QUICK IRIZAKE 煎酒急候時 - When you are in a hurry, put 2 sticks of katsuobushi and 5 gō of dashi in 1 shō of sake. Taste, add tamari, and serve. You should put 6 or 7 umeboshi in 1 shō of sake. Decoct a good amount of salt and tamari and put it in.
1 shô Katsuo (Bonito)
15-20 Ume -Umeboshi
2 shô of aged sake
Water
Tamari

Interpreted Recipe

1 bottle of sake
1 piece 2"x2" dashi kombu (dry kelp)
6-7 small- medium-sized umeboshi (pickledplum)
15g katsuo bushi (shaved dry bonito flakes)

To start, soak kombu in sake for 3-4 hours. Remove. (No heating is necessary, because kombu is used for bringing just a subtle flavor to the sake.)Add umeboshi to the sake and bring to simmer. Simmer for 5-6 minutes.Add katsuo and continue to simmer for 15-20 minutes until the sake is reduced by half. Remove from heat and let it rest for 5 minutes. Strain the sake through a fine-mesh strainer. 

Hoshi sāmon ほしサーモン-  Cold smoked salmon with Schichimi Togarashi 

5-6 pounds of salmon or halibut
½ cup salt
½ cup sugar
⅔ cup sake


Pat dry the salmon fillets with a kitchen paper towel. Mix together sugar, salt and seven spice powder. Slice salmon in half, pour sake over salmon and sprinkle with salt, sugar and spice mixture. Wrap the salmon fillets with kitchen paper towel and cling wrap over. Refrigerate the fillets overnight or at least 7-8 hours. 

Rinse salmon, and allow to soak for approximately 30 minutes before smoking. Pat dry, place on a pan, skin side down until the salmon dries (approximately 4 hours). Cold smoke salmon until the exterior is bronzed and the salmon feels semi-firm and leathery.


Shichimi Togarashi - 七十七七- Seven Spice Powder

2 tbsp. red chili flakes
1 tbsp. dried orange peel
2 tsp each white and black sesame seeds
1 tsp Sichuan peppercorns
1 tsp. powdered ginger
½ tsp. poppy seeds
½ sheet toasted nori

In a dry skillet lightly toast sesame seeds, Sichuan peppercorns & poppy seeds being careful not to burn. Transfer to a bowl to cool. Place all ingredients in a grinder and grind until coarsely ground. Store in airtight jar.

Spinach Gomae ほうれん草ごまえ
1 pound Spinach
Pinch of salt
2 tbs white sesame seeds
1 tbs tahini or sesame paste
1 tsp sugar
1 tsp Mirin
2 tsp soy sauce

Place the sesame seeds, tahini, sugar, mirin, and soy sauce in a mortar and grind them all together and set aside. Boil water in a large pot and add the spinach bunch in (from the stem side first) and cook for about 1 minute. Take the spinach out and put immediately in icy cold water to avoid the spinach being cooked further. Squeeze out excess water and cut the spinach about 5 cm long. Roll into balls.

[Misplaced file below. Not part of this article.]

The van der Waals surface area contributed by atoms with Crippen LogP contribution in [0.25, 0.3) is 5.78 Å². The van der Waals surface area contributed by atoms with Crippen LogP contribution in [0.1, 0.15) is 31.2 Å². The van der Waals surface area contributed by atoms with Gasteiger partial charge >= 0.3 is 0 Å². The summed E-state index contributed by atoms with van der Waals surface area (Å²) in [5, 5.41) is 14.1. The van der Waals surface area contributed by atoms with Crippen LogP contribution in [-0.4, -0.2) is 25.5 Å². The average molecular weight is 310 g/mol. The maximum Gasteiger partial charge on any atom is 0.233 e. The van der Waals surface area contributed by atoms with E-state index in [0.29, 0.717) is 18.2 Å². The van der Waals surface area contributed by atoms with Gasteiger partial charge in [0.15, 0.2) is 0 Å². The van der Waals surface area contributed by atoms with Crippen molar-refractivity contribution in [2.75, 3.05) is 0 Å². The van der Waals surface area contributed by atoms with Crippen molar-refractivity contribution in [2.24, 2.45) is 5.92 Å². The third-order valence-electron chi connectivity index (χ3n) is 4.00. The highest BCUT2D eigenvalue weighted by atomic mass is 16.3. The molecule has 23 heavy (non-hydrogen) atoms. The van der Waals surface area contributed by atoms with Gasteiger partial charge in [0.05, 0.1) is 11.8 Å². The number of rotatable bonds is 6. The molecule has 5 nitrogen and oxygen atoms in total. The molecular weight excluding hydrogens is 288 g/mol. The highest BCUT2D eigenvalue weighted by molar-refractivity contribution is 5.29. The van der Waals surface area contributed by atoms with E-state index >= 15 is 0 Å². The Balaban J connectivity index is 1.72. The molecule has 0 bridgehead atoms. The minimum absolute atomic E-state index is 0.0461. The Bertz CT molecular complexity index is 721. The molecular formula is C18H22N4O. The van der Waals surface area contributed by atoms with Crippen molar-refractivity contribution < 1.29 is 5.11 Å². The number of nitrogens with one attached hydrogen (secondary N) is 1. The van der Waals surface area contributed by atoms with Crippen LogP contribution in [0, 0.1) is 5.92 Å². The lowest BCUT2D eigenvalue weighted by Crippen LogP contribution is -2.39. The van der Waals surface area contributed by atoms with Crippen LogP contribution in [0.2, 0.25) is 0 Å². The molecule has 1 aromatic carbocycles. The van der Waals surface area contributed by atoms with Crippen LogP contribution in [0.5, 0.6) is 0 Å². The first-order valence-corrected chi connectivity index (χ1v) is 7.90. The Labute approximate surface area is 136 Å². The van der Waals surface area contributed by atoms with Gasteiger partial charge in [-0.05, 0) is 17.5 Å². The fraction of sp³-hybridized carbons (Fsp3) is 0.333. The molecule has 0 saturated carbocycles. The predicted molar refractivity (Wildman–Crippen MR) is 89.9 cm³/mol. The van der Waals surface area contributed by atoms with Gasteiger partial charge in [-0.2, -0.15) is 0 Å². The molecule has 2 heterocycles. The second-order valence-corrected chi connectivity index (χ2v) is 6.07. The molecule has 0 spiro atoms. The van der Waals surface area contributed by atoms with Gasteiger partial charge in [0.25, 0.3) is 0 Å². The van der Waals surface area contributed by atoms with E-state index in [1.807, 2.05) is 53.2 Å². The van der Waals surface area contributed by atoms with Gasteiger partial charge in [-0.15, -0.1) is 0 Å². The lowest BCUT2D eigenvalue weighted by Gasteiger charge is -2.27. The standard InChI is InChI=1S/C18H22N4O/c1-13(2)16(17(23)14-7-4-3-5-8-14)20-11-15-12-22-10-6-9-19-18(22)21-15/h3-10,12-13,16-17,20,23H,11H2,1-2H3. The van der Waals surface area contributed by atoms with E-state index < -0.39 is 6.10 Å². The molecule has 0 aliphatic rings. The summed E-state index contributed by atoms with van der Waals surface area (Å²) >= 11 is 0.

Serve with the sesame sauce and sprinkle more sesame seeds on top.


Tamagoyaki - 玉子焼き- Japanese Rolled Omelette 

3 large eggs
2 Tbsp neutral flavor oil (vegetable, canola, etc)
3 Tbsp dashi (Use Kombu Dashi for vegetarian)
2 tsp sugar
1 tsp soy sauce (Use GF soy sauce for gluten-free)
1 tsp mirin
2 pinch salt (kosher or sea salt; use half if using table salt)

In a small bowl, combine the dashi, salt, soy sauce, sugar, and water. Mix until everything is dissolved. In a medium bowl, beat the eggs and add the seasoning mixture. Mix until well-combined.
Heat a tamagoyaki pan over medium-high heat. Brush a thin layer of oil on the pan. Pour a third of the egg mixture into pan and quickly swirl to cover the entire pan. When the egg is half-set, gently roll the egg. With the rolled egg still in the pan, pour in another third of the egg mixture. Lift up the rolled egg and let the mixture to flow under it. When the egg is half-set, roll the omelette toward you.  Repeat with the rest of the egg mixture. Slice into bite-sized pieces.

Picture by Avelyn Grene (Kristen Lynn)

Ebi no Umani  海老のうまに

EBI 海老 - Preparation method of Ni iro に色 (Red) - Add dashi-tamari vinegar. Anything is good. -

5 shrimp shell and head-on if possible
1/2 cup sake (1/2 cup = 120 ml)
1 Tbsp mirin
1/2 cup dashi (1/2 cup = 120 ml)
2 Tbsp tamari

With shell/head-on, devein shrimp and quickly rinse under cold running water. Cut off the pointy tip of head and antennas with a pair of kitchen shears (or knife). Cut off the tail at an angle for better presentation (optional).

In a medium saucepan, combine 1/2 cup (120 ml) sake and 2 Tbsp. mirin. Turn on the heat and bring to boil over medium heat and let alcohol evaporate. Add 1/2 cup (120 ml) dashi and 2 Tbsp. soy sauce and bring to boil. Once boiling, lower heat to simmer and place the shrimp in the sauce, bending and holding its back with chopsticks or a pair of tongs to create a shape of Hiragana “つ”. Add all the shrimp to cook at the same time so the cooking time will be similar. Simmer for 4-5 minutes, skimming while cooking on low heat.

Once it’s cooked, immediately transfer the shrimp to a container, saving the cooking liquid. Strain the cooking liquid, preferably over coffee filter or super fine mesh strainer to remove the unwanted protein and fat (the final shrimp will look cleaner and prettier). Discard the filter and let the cooking liquid cool.

Once the cooking liquid is cool, pour over the shrimp. Do not pour the hot cooking liquid on to the shrimp, this will overcook the shrimp. Cover and soak for a few hours (at least) or overnight. Serve it at cold or room temperature.




Onishime オニシメ

Carrots & Mushrooms

1 3/4 lb. carrots
1 1/2 cups dashi
4 T. sugar
2 T. mirin
1 T. soy sauce
1 tsp. salt

Peel the carrots and cut into 1/2 inch long rounds. Cook in dashi about 4 to 5 minutes.Stir in sugar, mirin, soy sauce and salt.Turn down heat, keep at a simmer until almost tender.

Renkon (Lotus Root)

1 lb. lotus root
2 cups dashi
1 1/2 T sugar
1 1/2 T mirin
2 1/2 T soy sauce